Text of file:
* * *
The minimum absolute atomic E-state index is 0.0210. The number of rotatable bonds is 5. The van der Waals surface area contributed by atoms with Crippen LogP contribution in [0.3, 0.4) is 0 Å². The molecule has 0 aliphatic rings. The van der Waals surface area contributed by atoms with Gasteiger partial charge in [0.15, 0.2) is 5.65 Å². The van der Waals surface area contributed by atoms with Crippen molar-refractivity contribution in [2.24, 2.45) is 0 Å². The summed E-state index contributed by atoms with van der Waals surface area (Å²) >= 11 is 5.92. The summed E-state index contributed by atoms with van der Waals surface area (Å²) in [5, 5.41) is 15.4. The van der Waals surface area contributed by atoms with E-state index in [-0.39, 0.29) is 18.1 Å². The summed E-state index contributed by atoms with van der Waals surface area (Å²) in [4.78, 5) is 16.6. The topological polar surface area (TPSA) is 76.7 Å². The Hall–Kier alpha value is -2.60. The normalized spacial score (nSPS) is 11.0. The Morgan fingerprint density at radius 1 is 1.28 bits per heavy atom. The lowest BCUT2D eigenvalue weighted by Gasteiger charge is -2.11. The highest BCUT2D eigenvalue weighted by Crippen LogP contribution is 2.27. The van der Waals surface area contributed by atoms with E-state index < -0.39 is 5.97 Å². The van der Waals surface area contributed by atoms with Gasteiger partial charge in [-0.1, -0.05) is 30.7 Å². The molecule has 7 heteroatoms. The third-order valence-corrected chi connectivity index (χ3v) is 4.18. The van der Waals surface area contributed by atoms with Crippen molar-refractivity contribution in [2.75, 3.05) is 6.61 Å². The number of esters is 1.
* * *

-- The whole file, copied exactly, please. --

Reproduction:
The minimum absolute atomic E-state index is 0.0210. The number of rotatable bonds is 5. The van der Waals surface area contributed by atoms with Crippen LogP contribution in [0.3, 0.4) is 0 Å². The molecule has 0 aliphatic rings. The van der Waals surface area contributed by atoms with Gasteiger partial charge in [0.15, 0.2) is 5.65 Å². The van der Waals surface area contributed by atoms with Crippen molar-refractivity contribution in [2.24, 2.45) is 0 Å². The summed E-state index contributed by atoms with van der Waals surface area (Å²) >= 11 is 5.92. The summed E-state index contributed by atoms with van der Waals surface area (Å²) in [5, 5.41) is 15.4. The van der Waals surface area contributed by atoms with E-state index in [-0.39, 0.29) is 18.1 Å². The summed E-state index contributed by atoms with van der Waals surface area (Å²) in [4.78, 5) is 16.6. The topological polar surface area (TPSA) is 76.7 Å². The Hall–Kier alpha value is -2.60. The normalized spacial score (nSPS) is 11.0. The Morgan fingerprint density at radius 1 is 1.28 bits per heavy atom. The lowest BCUT2D eigenvalue weighted by Gasteiger charge is -2.11. The highest BCUT2D eigenvalue weighted by Crippen LogP contribution is 2.27. The van der Waals surface area contributed by atoms with E-state index < -0.39 is 5.97 Å². The van der Waals surface area contributed by atoms with Gasteiger partial charge in [-0.1, -0.05) is 30.7 Å². The molecule has 7 heteroatoms. The third-order valence-corrected chi connectivity index (χ3v) is 4.18. The van der Waals surface area contributed by atoms with Crippen molar-refractivity contribution in [2.75, 3.05) is 6.61 Å². The number of esters is 1.